THE EUROPEAN SOLIDARITY CENTER, GDANSK
pl. Solidarności 1, Gdańsk
May-September: Monday-Friday 10:00-19:00.
October-April: Monday, Wednesday-Friday 10:00-17:00.
THE HISTORY BEHIND SOLIDARITY
The exhibition presents history in the period 1956-1989. In August 1980, the former Lenin Shipyard in Gdańsk became the cradle of Solidarity – a social and political movement which stirred up hope for independence in the Polish society. The 18-day-long strike in 1980 ended on August 31st with signing a treaty between the strikers and the authorities. This date stands for the beginning of the downfall of communism in Europe. For many nations, these events triggered the process of liberation from communist rule. Ironically, employees of an industrial plant whose patron was Lenin – the leader of communist Russians – began dismembering the system, which theoretically promised people freedom and plenty, yet in practice brought about terror, poverty and captivity. The Roads to Freedom exhibition speaks of people who tried to make dreams about the independence of Poles living in the Polish People’s Republic come true. This exhibition is devoted to these people. The Yalta Conference of 1945 dissolved the 2nd Polish Republic, and Stalin was practically entrusted with the formation of a new country. Although Western Europe acknowledged the Treaty of Yalta as something essential, Poland never gave in. After the war, the society demonstrated its love for freedom on many occasions.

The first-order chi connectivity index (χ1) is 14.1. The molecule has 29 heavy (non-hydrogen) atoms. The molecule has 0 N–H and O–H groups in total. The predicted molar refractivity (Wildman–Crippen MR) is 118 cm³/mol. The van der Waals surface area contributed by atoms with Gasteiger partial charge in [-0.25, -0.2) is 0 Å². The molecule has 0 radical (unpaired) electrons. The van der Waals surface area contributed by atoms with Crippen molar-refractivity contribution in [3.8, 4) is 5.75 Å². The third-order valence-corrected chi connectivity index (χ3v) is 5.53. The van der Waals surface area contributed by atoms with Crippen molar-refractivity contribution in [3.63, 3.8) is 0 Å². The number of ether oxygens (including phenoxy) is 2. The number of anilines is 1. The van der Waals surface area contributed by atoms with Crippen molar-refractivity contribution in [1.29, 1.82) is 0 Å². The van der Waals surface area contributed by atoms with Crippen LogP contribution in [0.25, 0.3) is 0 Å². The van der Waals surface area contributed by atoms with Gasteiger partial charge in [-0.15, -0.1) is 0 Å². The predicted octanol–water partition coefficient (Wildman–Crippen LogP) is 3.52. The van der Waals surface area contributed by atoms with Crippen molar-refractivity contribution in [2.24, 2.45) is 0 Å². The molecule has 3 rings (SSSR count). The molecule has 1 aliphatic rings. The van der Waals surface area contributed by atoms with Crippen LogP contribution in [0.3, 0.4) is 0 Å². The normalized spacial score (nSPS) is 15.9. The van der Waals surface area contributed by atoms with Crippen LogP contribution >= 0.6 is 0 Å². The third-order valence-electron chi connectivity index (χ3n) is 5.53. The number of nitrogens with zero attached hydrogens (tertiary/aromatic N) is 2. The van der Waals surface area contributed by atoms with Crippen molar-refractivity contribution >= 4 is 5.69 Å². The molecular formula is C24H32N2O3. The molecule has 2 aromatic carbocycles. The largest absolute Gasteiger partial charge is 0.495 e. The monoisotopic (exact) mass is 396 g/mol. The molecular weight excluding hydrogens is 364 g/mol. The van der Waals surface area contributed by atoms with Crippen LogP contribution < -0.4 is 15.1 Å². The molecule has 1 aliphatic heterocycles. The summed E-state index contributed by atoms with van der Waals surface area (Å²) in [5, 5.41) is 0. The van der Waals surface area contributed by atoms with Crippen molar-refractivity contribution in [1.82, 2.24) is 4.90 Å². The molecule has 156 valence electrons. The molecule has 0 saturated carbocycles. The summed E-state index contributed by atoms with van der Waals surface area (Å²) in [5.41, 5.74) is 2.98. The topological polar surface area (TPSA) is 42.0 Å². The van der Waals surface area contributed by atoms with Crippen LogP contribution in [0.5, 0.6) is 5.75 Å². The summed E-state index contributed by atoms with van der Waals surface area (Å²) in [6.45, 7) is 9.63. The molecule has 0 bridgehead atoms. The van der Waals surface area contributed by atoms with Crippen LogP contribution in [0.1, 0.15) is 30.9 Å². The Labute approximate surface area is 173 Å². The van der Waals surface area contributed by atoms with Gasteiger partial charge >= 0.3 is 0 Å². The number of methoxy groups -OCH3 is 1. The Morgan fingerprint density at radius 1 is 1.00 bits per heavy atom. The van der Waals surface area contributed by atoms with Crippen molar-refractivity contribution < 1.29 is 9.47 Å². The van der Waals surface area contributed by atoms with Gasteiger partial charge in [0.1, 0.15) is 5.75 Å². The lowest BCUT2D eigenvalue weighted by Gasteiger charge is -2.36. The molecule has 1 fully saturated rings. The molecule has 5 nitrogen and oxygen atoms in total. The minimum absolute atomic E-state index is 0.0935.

ABOUT THE EXHIBITION
The bullet-ridden leather jacket which belonged to Ludwik Piernicki, a 20-year-old shipyard worker and victim of the December 1970 massacre; the wooden boards with the 21 demands which hung on the gate to the Lenin Shipyard during the strike of August 1980, and which today are inscribed on UNESCO’s World Heritage List; the gantry crane, where legendary trade union activist Anna Walentynowicz worked; the desk which once belonged to Jacek Kuroń, one of the leaders of the opposition against Poland’s communist regime, a gift from his wife—these are but a few of the almost 1,800 items you can see at the permanent exhibition. (Text from the centers website).